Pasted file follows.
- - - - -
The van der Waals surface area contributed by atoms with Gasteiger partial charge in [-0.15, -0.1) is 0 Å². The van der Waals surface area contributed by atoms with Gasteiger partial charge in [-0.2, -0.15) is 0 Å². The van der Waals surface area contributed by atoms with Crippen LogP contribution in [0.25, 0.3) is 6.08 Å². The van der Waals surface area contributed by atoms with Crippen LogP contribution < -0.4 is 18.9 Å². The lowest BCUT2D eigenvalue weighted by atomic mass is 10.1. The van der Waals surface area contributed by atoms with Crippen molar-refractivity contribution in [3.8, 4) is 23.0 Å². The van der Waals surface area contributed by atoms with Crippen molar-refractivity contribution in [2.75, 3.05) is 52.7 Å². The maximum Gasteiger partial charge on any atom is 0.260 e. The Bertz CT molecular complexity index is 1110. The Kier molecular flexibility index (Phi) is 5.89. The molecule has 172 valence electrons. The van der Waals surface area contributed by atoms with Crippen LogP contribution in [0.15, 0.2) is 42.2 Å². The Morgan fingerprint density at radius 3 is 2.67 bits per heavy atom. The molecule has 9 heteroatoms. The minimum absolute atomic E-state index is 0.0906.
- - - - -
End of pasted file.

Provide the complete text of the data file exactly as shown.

The van der Waals surface area contributed by atoms with Gasteiger partial charge in [-0.15, -0.1) is 0 Å². The van der Waals surface area contributed by atoms with Gasteiger partial charge in [-0.2, -0.15) is 0 Å². The van der Waals surface area contributed by atoms with Crippen LogP contribution in [0.25, 0.3) is 6.08 Å². The van der Waals surface area contributed by atoms with Crippen LogP contribution < -0.4 is 18.9 Å². The lowest BCUT2D eigenvalue weighted by atomic mass is 10.1. The van der Waals surface area contributed by atoms with Crippen molar-refractivity contribution in [3.8, 4) is 23.0 Å². The van der Waals surface area contributed by atoms with Crippen molar-refractivity contribution in [2.75, 3.05) is 52.7 Å². The maximum Gasteiger partial charge on any atom is 0.260 e. The Bertz CT molecular complexity index is 1110. The Kier molecular flexibility index (Phi) is 5.89. The molecule has 172 valence electrons. The van der Waals surface area contributed by atoms with Crippen LogP contribution in [0.15, 0.2) is 42.2 Å². The Morgan fingerprint density at radius 3 is 2.67 bits per heavy atom. The molecule has 9 heteroatoms. The minimum absolute atomic E-state index is 0.0906.